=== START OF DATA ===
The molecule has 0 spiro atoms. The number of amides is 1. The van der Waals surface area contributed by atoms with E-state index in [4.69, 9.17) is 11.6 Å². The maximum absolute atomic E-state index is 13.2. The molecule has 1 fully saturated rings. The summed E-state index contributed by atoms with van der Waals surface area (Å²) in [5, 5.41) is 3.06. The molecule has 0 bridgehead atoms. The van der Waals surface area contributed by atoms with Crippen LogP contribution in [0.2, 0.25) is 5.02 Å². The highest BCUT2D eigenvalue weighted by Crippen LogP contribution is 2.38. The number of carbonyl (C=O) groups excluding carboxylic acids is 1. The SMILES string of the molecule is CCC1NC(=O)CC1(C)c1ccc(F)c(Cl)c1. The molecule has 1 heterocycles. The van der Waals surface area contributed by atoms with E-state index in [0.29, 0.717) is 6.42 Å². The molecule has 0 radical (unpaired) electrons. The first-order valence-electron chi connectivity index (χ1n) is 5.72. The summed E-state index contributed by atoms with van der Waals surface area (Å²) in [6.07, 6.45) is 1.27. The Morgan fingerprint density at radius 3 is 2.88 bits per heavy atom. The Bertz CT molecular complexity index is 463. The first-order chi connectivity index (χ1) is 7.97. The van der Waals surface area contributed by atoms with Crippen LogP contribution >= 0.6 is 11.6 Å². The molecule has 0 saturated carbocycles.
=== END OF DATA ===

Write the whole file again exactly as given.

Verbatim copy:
The molecule has 0 spiro atoms. The number of amides is 1. The van der Waals surface area contributed by atoms with E-state index in [4.69, 9.17) is 11.6 Å². The maximum absolute atomic E-state index is 13.2. The molecule has 1 fully saturated rings. The summed E-state index contributed by atoms with van der Waals surface area (Å²) in [5, 5.41) is 3.06. The molecule has 0 bridgehead atoms. The van der Waals surface area contributed by atoms with Crippen LogP contribution in [0.2, 0.25) is 5.02 Å². The highest BCUT2D eigenvalue weighted by Crippen LogP contribution is 2.38. The number of carbonyl (C=O) groups excluding carboxylic acids is 1. The SMILES string of the molecule is CCC1NC(=O)CC1(C)c1ccc(F)c(Cl)c1. The molecule has 1 heterocycles. The van der Waals surface area contributed by atoms with E-state index in [0.29, 0.717) is 6.42 Å². The molecule has 0 radical (unpaired) electrons. The first-order valence-electron chi connectivity index (χ1n) is 5.72. The summed E-state index contributed by atoms with van der Waals surface area (Å²) in [6.07, 6.45) is 1.27. The Morgan fingerprint density at radius 3 is 2.88 bits per heavy atom. The Bertz CT molecular complexity index is 463. The first-order chi connectivity index (χ1) is 7.97. The van der Waals surface area contributed by atoms with Crippen LogP contribution >= 0.6 is 11.6 Å². The molecule has 0 saturated carbocycles.